Welcome to the International Society for the History of Radiology – ISHRAD
ISHRAD is the first Society especially dedicated to the History of Radiology and Radiological Technology.
The aims of the society are the advancement of scientific research and exchange of information in the field of the history of radiology and radiological technology and practice.
These aims will be furthered in the first instance by the collection and presentation of specialist scientific contributions on a new website, through the organisation of exhibitions, scientific congresses and meetings on the history of radiology and radiological technology and practice.
The story began in 1895, when a German physicist discovered a new kind of rays.
The development of diagnostic imaging has been the result of a fruitful relationship between doctors, radiographers, physicists and equipment manufacturers. New apparatus has stimulated the introduction of new techniques and medical needs have in their turn stimulated new developments in equipment.
Many new techniques have been introduced in recent years. The principles of CT scanning were first described by Godfrey Hounsfield and the first prototype EMI scanner was installed in 1972 at Atkinson Morley’s Hospital. Work was progressing on Magnetic Resonance Imaging (MRI) in the 1970s and the first human image was obtained at Aberdeen in 1977. Nuclear Magnetic Resonance can be used to either to produce planar images of anatomy or as Magnetic Resonance Spectroscopy can provide biochemical information. Ultrasound started in the 1950s and gained popularity in the 1960s. “Real-time” ultrasound machines were introduced in the late1970s and ultrasound is now the most commonly used examination after plain radiographs. The use in the last 10 years of Doppler technology has enabled flow to be assessed as well as anatomy. These new techniques have displaced many of the older X-ray techniques and this process will continue.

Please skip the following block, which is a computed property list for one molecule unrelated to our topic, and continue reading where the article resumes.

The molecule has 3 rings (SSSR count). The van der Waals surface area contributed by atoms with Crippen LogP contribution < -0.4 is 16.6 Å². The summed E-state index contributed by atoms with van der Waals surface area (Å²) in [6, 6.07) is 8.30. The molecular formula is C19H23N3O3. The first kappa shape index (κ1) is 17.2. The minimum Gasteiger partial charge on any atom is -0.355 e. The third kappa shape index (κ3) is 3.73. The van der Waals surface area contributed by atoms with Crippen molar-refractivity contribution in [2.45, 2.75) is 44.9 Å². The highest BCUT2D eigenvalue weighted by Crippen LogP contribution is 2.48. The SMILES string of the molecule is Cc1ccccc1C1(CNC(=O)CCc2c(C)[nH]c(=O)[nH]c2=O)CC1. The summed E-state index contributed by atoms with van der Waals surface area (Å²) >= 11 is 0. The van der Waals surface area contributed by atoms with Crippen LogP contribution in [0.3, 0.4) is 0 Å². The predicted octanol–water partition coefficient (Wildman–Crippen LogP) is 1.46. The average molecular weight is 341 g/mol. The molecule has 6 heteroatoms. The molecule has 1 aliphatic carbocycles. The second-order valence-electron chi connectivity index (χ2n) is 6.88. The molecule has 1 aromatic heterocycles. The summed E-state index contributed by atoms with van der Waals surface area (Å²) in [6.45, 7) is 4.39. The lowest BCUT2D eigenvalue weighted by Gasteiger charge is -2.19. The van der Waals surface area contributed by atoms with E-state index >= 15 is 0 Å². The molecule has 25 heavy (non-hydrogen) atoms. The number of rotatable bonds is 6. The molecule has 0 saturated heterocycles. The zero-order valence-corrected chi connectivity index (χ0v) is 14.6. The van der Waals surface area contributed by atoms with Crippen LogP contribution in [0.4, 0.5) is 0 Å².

In modern radiological practice it is not possible to consider techniques in isolation. An integrated approach is needed with the various techniques used as appropriate. Often it is better for a complex procedure to be used early in an investigation since a diagnosis may be reached quickly with minimal inconvenience and risk to the patient. In recent years the widespread use of percutaneous biopsy techniques and ultrasound and CT scanning have considerably reduced the need for exploratory surgery. There have been many changes in medicine which influence radiological practice and for example, the increasing use of endoscopy has considerably reduced the need for barium meals. The recent developments in diagnostic imaging have considerably facilitated the recent trend to investigate and treat patients as day cases or as outpatients with considerably less disruption to the patients life.
Until the 1980s the techniques needed to store reports and films had changed little since the 1920s. Modern technology is transforming departments with the introduction of computer management systems and digital image storage. This last technique will dramatically alter the use of images with studies being transferred via links between different institutions and offices. The last 100 years have produced many changes and the next 100 will be even more dramatic.
To stimulate the study and conservation of radiological history, the International Society of History of Radiology was founded in 2011.